Besides ensuring your Hummingbird Mint has what it needs to thrive during the growing season, there are a few additional things you can do to help it survive the winter. The first thing is to leave the stems over the winter and only cut them back during the spring. While most plants require a good pruning in either the fall or spring, Hummingbird Mint enjoys keeping its stems to help with winter hardiness. This is generally a good rule of thumb for most herbaceous perennials. You can give your mint a good haircut (all the way down to the woody growth) come spring time.
Although mint tends to prefer unfertilized soil, preparing it for winter is yet another exception to this rule. For a bit of extra support, sprinkle a small handful of Yum Yum mix or other organic fertilizer (mixed with compost) around the base of your mint plant in the fall. Avoid harsh chemical fertilizers as they can weaken the plant’s resistance to cold.
With so many species of agastache to choose from, it can be hard to decide which one is best for your garden. The thing to remember is that different varieties will do better in different climates. For example, the blue varieties of agastache prefer richer soils and more moisture. ‘Blue Fortune’ is one such variety that’s especially cold resistant and can thrive in zones 4-10.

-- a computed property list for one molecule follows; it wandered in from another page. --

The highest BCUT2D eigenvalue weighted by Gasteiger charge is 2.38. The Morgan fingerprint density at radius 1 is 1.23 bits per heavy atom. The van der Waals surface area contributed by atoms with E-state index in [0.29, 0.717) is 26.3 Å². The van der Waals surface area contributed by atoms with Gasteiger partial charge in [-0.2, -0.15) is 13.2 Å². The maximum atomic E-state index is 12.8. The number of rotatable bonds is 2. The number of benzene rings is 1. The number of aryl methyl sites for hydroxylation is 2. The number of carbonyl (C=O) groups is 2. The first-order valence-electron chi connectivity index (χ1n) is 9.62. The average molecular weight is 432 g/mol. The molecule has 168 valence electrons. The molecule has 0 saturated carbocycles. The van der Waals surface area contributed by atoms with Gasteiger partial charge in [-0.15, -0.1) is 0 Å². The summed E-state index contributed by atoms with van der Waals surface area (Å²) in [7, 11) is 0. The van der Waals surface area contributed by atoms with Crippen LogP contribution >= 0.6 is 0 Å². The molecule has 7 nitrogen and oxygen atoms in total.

On the other hand, many of the orange, pink, and red agastache varieties prefer hot dry climates and are happiest in Southwestern gardens. These varieties are also more sensitive to cold, and prefer a garden that doesn’t receive more than 25” of rain or snow per year. For this reason, these agastache are often called “waterwise.”
The Final Word
If you’re looking to build a true pollinator garden, Hummingbird Mint is a great addition. Not only will these bright blooms add a cheerful splash of color to your landscape, but they can also be used for a variety of culinary and medicinal practices.
Nothing is quite as satisfying as getting rid of your hummingbird feeder because the birds prefer the sweet taste of your abundant agastache. Find out which variety works best in your area, then see for yourself just how magical this species of mint really is.